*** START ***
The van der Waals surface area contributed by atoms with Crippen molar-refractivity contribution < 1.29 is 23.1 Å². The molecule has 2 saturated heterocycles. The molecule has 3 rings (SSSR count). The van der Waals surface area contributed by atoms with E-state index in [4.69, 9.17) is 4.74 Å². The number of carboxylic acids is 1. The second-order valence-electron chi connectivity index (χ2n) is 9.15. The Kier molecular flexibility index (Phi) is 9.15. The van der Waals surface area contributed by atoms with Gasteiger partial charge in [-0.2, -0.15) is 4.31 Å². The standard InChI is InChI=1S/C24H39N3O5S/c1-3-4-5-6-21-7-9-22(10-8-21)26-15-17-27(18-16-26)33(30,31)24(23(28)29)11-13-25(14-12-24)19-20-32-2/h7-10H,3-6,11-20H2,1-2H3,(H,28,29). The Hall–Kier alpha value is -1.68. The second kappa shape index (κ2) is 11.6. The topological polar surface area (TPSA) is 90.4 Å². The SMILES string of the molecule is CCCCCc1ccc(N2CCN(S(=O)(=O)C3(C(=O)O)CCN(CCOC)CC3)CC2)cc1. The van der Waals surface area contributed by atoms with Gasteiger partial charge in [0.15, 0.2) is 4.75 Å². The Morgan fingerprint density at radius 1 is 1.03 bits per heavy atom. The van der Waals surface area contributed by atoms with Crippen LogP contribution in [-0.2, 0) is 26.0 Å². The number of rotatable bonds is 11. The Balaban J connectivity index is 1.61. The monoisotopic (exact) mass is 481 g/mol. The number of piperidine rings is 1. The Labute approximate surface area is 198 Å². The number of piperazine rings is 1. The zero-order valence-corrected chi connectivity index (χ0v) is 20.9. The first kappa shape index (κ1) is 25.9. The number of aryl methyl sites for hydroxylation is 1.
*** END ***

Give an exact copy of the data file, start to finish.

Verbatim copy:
The van der Waals surface area contributed by atoms with Crippen molar-refractivity contribution < 1.29 is 23.1 Å². The molecule has 2 saturated heterocycles. The molecule has 3 rings (SSSR count). The van der Waals surface area contributed by atoms with E-state index in [4.69, 9.17) is 4.74 Å². The number of carboxylic acids is 1. The second-order valence-electron chi connectivity index (χ2n) is 9.15. The Kier molecular flexibility index (Phi) is 9.15. The van der Waals surface area contributed by atoms with Gasteiger partial charge in [-0.2, -0.15) is 4.31 Å². The standard InChI is InChI=1S/C24H39N3O5S/c1-3-4-5-6-21-7-9-22(10-8-21)26-15-17-27(18-16-26)33(30,31)24(23(28)29)11-13-25(14-12-24)19-20-32-2/h7-10H,3-6,11-20H2,1-2H3,(H,28,29). The Hall–Kier alpha value is -1.68. The second kappa shape index (κ2) is 11.6. The topological polar surface area (TPSA) is 90.4 Å². The SMILES string of the molecule is CCCCCc1ccc(N2CCN(S(=O)(=O)C3(C(=O)O)CCN(CCOC)CC3)CC2)cc1. The van der Waals surface area contributed by atoms with Gasteiger partial charge in [0.15, 0.2) is 4.75 Å². The Morgan fingerprint density at radius 1 is 1.03 bits per heavy atom. The van der Waals surface area contributed by atoms with Crippen LogP contribution in [-0.2, 0) is 26.0 Å². The number of rotatable bonds is 11. The Balaban J connectivity index is 1.61. The monoisotopic (exact) mass is 481 g/mol. The number of piperidine rings is 1. The Labute approximate surface area is 198 Å². The number of piperazine rings is 1. The zero-order valence-corrected chi connectivity index (χ0v) is 20.9. The first kappa shape index (κ1) is 25.9. The number of aryl methyl sites for hydroxylation is 1.